LEarning with Academic Partners (LEAP) success and growing pains in the first year

Document Type

Conference Proceeding

Publication Date



© 2017 IEEE. Supplemental Instruction (SI) is a program that has been shown to be successful in supporting students in historically challenging courses and improving grades, retention, and understanding of course material. SI was started at the University of Missouri - Kansas City (UMKC) in 1973, but has since branched out to approximately 1500 institutions in 30 countries. In the spring of 2016, two faculty members from Michigan Technological University attended SI training at the International Center for SI at UMKC with the intention of developing a similar program to support the first-year engineering courses at Michigan Tech. The LEarning with Academic Partners (LEAP) program is the program that has developed as a result of that effort. While based on SI, the LEAP program has several distinct differences, which will be outlined in this paper. In Fall 2016, LEAP was implemented in three of fifteen sections (180 students, 9 Leaders) of ENG1101 - Engineering Analysis and Problem Solving, the first engineering course taken by calculus-ready students in all engineering majors. In Spring 2017, LEAP has been incorporated into three of fourteen sections (172 students, 9 Leaders) of ENG1102 - Engineering Modeling and Design and one section (61 students, 3 Leaders) of ENG1101. In this paper we will discuss the successes and failures of our first year with LEAP as we look to assess and expand the LEAP program to all sections of ENG1101 and ENG1102 (approximately 1100 students, 50 Leaders) beginning next academic year. We will share perspectives from students, LEAP Leaders, supervisors, and faculty.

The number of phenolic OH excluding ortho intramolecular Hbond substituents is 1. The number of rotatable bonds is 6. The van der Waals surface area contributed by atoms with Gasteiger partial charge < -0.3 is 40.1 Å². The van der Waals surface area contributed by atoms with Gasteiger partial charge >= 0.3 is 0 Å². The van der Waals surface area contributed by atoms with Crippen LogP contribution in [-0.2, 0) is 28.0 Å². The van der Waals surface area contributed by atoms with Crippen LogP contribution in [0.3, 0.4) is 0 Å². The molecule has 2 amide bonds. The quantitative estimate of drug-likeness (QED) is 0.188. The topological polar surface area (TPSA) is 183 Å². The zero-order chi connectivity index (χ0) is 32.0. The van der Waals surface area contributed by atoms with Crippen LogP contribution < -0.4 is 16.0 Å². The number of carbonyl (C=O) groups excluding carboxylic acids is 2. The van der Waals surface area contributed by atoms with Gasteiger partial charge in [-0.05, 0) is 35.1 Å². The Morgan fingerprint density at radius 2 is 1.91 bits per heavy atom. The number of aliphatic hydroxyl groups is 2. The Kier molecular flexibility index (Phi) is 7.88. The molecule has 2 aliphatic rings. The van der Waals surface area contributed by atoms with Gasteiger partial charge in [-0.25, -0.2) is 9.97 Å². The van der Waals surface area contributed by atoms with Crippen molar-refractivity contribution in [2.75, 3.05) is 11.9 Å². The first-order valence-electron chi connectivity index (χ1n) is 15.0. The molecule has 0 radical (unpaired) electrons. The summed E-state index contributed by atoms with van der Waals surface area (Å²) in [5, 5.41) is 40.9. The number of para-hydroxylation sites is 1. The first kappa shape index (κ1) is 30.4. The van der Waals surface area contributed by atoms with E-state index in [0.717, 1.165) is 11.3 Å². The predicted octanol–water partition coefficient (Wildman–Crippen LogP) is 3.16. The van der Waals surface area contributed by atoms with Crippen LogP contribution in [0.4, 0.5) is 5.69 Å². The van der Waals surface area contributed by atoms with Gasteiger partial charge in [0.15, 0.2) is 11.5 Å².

Publication Title

Proceedings - Frontiers in Education Conference, FIE